If Gomez fails to acheive widspread commerical success in it's own time, at some point perhaps 5,15 or 25 years in the future, the amazing musical legacy of Gomez will come to light. And if I'm not around to say "I told you so," when Gomez finally achieves noteriety, I'm sure a few million posuers will be crawling out of the woodwork to tell anyone within earshot, they've been on to the talents of Gomez since 1998's "Bring It On."

BEST SONGS: If You Ask Nicely, Little Pieces, Airstream Driver
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on February 25, 2011
I do really like this album. I rank it in the upper middle out of all the Gomez albums, and I listen to it frequently. If you are at all a Gomez fan, you should have no trouble appreciating A New Tide.

But for this release, save some money and go with CD or download. Skip vinyl. I'm a big fan of vinyl and that is almost always my preference. I was very excited to spin Airstream Driver and listen to the awesome jam session come alive on my turntable. I was very disappointed. On this album it sounds like they just did a flattened transfer of the CD master to the vinyl release. Dynamic range is low, it's just a lifeless recording. Completely defeats the purpose of going through the ritual of listening to an album on a turntable.
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I'll keep it short, but this album is by *far* their best since the first two. Makes you forget the misguided efforts of Split the Difference and the weaker tracks on the last album. I have been really surprised at much I have enjoyed this album. Key tracks: the one-two of Bone Tired-Airstream Driver.
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on May 23, 2009
This is a brilliant album, people, by one of the great bands of the last decade and possibly beyond. The trick is, just like with all Gomez offerings, you really have to listen to it several times in multiple contexts to truly appreciate it. They are so simple on the surface, just a bunch of talented musicians writing and playing often intensely personal songs with catchy beats and creative arrangements. But on many songs there is another layer below, reminiscent of the best work of John Lennon or Neil Young, that somehow manages to combine a jaded outlook with a sense that things can always change for the better. On this record, the best example of this is Ian Ball's Win Park Slope, which on one level is a wistful piece about a career that could have been different if not for critics obsessed with winning prizes and whatever else. But on another it's a nice statement that the band intends to keep creating its music regardless of the noise. This is my favorite track, but all songs, from 1-11, have merit, with Ben Ottewell's Natural Reaction and Little Pieces and Tom Gray's If I Asked You Nicely (the only track that he leads) and of course Ball's Airstream Driver, a classic radio song (of all their great songs will this finally be their hit!), leading the way.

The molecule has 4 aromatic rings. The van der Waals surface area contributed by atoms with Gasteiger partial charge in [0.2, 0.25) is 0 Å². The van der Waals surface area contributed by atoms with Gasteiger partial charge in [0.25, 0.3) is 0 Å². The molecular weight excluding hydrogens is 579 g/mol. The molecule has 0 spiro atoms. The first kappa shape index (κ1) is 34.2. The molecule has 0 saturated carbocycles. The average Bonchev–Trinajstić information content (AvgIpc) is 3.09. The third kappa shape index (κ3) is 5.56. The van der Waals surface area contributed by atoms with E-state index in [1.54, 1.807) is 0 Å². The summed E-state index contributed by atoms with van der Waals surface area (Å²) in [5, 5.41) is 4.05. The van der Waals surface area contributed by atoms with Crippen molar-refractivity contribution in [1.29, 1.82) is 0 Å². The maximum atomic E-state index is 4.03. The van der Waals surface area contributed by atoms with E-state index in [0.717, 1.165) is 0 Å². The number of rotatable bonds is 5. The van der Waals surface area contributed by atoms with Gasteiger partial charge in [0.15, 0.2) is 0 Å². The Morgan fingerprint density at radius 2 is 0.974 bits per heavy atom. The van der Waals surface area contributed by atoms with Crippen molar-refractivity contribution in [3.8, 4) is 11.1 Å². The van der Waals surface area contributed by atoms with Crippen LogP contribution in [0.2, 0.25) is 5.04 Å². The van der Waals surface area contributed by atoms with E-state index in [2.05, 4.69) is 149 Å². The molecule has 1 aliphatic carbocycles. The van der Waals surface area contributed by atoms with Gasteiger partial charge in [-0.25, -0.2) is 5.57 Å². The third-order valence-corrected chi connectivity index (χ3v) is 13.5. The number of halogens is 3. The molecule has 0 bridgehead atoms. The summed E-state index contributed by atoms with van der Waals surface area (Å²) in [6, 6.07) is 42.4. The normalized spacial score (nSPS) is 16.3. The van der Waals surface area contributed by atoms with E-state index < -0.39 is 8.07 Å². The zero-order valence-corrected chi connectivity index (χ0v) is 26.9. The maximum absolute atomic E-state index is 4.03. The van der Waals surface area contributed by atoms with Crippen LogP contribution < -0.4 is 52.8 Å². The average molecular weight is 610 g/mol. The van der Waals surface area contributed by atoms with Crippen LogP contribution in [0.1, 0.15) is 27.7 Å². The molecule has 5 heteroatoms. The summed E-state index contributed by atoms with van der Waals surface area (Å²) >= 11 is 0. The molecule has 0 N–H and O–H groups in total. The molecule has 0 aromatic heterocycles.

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on March 31, 2009
This has been an eagerly awaited follow up to How We Operate. A New Tide is a return to some of the harder edge of Bring It On. The leadoff single, Airstream Driver, with its pop undertones belies a gritter performance on many of the other album's tracks. My early favorite on the album, Little Pieces, nicely showcases Ben Ottwell, as do several other of his featured songs.
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on September 3, 2011
Deserves more recogition than it has. I understand the How We Operate, their previous, was a hit success. This too, is a solid, enjoyable album, with songs that always make me want to get up and move. Songs that you'll find yourself singing along too, annoying all the people around you. Generally upbeat, and catchy.
My favorite song on here is Lost Track. I really enjoyable the instrumental build of it. Little Pieces is fantastic too, and probably the hit track of the album.
Viva Gomez.
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Fans of Gomez' non-conformist sound and maverick ethos will probably find plenty to like in this, their sixth studio album. I don't mean that this collection sounds like the discs that made them famous. Never a band to rest on their laurels, this album signals a possible turn in their sound that reflects the fact that, eleven years after their first CD, they're more mature, and so are we in the audience.

After making their name with two Britpop albums that drew heavily on Chicago blues, Gomez lapsed into two discs of silliness that tarred them with the label "experimental," before returning in 2006 with How We Operate, which added folk and jazz to their distinctive sound. This album adds a heavy dose of '90s American indie rock, with all the acoustic jangle and trance-inducing reverberation that implies.

At first listen, my response to this album was to shrug. Some of the tracks are highly repetitive and pass under the listener's consciousness without leaving a mark. Songs like "Lost Track" and "Natural Reaction" are so hypnotic that they completely failed to penetrate my brain. A few tracks on this album could charitably be described as merely average. I may be biased, though: no indie rock fan, me.

But some songs buoy the rest up. After my initial reaction, I realized that "Mix," "If I Ask You Nicely," "Airstream Driver," and "Very Strange" are pretty good. The blend of acoustic and electric instruments is handled with aplomb, and the guest musicians let songs stretch to create a broad tenor. While individual elements may fall short, the whole collection is a cut above most work coming out of the studios today.

Those seeking a museum piece of how Gomez sounded in 1998 will be disappointed. Listeners with no musical sense of adventure may find this CD confusing. And, on the whole, this album is not a masterpiece. But it is listenable, thought-provoking, smart rock for those of us who feel we've been left behind by major label music these days. If you like intelligent, dynamic rock music without the artificial sheen of pop, you'll enjoy this collection.